November 13, 2019

Where Can I Go from Your Spirit?

Psalm 139

Where can I go from your Spirit? Where can I flee from your presence?

—  Psalm 139:7

In this psalm, King David of Israel professes that God sees and knows everything (vv. 1-6) and that God is present every­where (vv. 7-12). For God, there is no “out of sight, out of mind.” Then the writer praises God as his creator from the time of conception (vv. 13-18). And in the end he bows before the God who searches each human heart and every thought (vv. 19-24). What a feast of poetic praise and prayer—both fearsome and faith-building.

David’s fundamental question is “Can I ever escape God’s gaze?” He uses a wonderful Hebrew parallelism: “Where can I go from your Spirit? Where can I flee from your presence?” These questions evoke both the fear of knowing that God always has his eye on us and the comfort of enjoying God’s eternal presence. These questions may remind us of a another question, found in Romans 8:35: “Who shall separate us from the love of Christ?”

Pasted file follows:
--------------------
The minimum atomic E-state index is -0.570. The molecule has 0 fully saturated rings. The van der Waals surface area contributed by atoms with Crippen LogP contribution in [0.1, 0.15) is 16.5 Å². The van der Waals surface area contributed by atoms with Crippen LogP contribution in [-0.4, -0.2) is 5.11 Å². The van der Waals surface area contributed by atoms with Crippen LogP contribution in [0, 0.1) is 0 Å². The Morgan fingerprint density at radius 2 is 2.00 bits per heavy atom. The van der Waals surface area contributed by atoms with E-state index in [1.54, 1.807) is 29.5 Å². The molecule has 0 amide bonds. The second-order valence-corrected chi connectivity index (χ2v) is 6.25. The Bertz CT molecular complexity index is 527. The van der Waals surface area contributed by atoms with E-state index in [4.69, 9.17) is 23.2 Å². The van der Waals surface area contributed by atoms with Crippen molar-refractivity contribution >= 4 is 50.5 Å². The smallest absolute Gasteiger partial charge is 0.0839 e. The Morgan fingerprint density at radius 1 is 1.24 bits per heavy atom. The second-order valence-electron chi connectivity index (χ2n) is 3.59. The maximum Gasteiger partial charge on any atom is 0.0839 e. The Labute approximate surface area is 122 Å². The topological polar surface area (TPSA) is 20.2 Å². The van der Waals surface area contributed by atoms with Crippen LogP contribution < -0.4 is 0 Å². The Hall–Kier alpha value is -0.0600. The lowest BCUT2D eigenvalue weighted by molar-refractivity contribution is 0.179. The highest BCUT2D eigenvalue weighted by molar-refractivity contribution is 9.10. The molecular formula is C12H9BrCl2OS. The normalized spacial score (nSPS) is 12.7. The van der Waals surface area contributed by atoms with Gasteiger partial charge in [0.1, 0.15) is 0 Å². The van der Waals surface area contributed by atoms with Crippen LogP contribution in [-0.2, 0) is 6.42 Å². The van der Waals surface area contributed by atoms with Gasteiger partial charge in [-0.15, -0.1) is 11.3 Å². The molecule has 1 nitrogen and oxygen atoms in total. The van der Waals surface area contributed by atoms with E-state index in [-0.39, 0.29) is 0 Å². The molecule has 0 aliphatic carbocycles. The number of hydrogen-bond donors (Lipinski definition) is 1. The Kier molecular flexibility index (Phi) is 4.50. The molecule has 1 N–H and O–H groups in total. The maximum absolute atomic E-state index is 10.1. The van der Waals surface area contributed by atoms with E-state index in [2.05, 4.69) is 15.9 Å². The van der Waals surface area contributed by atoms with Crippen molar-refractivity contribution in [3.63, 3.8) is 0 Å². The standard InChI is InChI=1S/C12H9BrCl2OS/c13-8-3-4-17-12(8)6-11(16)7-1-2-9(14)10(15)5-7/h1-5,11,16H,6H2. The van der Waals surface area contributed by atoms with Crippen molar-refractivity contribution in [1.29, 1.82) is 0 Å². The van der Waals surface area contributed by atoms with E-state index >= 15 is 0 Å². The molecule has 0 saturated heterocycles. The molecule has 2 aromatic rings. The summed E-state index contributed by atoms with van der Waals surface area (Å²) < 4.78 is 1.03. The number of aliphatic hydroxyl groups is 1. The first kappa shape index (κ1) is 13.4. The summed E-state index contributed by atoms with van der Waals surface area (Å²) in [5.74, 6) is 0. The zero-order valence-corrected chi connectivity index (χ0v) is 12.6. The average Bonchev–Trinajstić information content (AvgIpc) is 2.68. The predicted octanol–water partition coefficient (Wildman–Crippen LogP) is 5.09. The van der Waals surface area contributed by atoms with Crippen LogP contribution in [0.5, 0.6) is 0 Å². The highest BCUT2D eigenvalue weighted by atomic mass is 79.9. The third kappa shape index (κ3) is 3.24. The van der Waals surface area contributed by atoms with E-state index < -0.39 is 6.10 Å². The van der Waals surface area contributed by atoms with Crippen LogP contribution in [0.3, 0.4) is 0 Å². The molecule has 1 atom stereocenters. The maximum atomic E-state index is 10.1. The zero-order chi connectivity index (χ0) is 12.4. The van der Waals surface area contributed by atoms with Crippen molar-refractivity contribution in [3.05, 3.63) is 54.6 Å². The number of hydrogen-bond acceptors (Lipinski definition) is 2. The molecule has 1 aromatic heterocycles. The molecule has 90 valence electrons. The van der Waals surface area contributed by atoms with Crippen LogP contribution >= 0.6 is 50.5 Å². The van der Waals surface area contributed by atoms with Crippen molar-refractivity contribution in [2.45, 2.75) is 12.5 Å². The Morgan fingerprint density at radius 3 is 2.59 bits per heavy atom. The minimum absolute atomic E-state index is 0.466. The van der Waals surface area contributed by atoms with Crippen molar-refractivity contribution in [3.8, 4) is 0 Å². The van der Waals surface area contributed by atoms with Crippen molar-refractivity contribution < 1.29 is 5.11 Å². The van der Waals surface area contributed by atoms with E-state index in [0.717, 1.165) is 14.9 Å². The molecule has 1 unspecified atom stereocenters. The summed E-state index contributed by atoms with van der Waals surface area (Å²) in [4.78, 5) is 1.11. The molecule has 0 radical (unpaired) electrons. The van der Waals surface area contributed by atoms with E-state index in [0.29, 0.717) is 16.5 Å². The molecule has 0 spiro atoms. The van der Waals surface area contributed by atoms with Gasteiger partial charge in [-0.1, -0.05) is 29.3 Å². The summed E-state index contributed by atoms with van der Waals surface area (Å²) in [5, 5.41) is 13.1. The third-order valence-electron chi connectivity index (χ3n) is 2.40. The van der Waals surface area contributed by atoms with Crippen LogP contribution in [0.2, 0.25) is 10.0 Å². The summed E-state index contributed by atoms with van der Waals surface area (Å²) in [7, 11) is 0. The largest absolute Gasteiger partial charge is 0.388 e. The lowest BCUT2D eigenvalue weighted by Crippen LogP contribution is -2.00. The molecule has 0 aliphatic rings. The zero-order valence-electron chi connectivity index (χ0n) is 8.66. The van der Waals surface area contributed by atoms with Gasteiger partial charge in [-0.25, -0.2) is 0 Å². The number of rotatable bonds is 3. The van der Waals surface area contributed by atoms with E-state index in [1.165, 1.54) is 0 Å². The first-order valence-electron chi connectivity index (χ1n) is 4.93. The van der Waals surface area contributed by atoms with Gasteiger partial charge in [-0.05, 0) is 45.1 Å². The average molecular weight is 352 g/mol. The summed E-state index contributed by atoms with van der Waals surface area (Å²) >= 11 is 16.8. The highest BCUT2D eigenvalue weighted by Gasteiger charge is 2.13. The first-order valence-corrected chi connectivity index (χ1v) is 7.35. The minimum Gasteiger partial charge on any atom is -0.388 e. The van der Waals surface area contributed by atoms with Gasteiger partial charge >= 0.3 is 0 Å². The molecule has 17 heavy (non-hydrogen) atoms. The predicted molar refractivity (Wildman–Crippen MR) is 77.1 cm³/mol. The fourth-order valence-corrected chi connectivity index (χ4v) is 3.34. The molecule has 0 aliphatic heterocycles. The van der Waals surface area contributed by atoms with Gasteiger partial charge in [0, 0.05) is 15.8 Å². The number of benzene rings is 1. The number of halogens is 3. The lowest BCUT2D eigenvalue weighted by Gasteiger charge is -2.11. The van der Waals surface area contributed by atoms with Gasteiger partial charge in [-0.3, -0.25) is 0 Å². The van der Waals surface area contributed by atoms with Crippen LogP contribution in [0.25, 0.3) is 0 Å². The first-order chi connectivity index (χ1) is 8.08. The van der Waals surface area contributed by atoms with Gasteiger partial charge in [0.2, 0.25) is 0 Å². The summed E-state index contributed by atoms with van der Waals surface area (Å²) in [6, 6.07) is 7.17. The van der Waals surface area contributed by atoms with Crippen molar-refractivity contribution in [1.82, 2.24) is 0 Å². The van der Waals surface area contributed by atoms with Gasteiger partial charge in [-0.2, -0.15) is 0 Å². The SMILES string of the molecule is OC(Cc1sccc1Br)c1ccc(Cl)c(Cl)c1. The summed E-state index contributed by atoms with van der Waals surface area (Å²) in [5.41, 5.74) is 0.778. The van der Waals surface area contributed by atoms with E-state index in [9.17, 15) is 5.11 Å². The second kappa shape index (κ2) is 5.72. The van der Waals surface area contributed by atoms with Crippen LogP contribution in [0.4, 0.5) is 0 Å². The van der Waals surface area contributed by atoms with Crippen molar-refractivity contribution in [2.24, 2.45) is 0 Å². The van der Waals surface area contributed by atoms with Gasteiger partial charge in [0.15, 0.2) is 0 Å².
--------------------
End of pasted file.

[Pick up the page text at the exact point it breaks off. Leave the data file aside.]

As we can see, the psalm writer fears God but is not scared off. The psalmist knows he can trust God, and we can sense his gratitude that God is always there to watch over, protect, correct, and lead.

Whatever the day brings, even when we stray from God’s way for us, let us take comfort in the reflections of Psalm 139. Our Lord and Savior is with us always (Matthew 28:20). We can also consider an ancient prayer attributed to St. Patrick:

“Christ be with me, Christ within me; Christ behind me, Christ before me; Christ beside me, Christ to win me; Christ to comfort and restore me.” Amen!​

About the author — Norman F. Brown

Chaplain Norman F. Brown graduated from the U.S. Naval Academy, Annapolis, in 1969. He served aboard destroyers during the Vietnam conflict and ashore in San Diego, Calif., as an instructor. By then God had made clear his call to work in pastoral ministry, and Norman entered Calvin Theological Seminary, graduating in 1980. Chaplain Brown pastored churches during his ministry career but spent most of his time as a navy chaplain. During one assignment he served three years at Holy Loch, Scotland, where he and his wife, Ruth, encountered the Iona Community and their emphasis on spiritual disciplines. Chaplain and Mrs. Brown have three married children and nine grandchildren.

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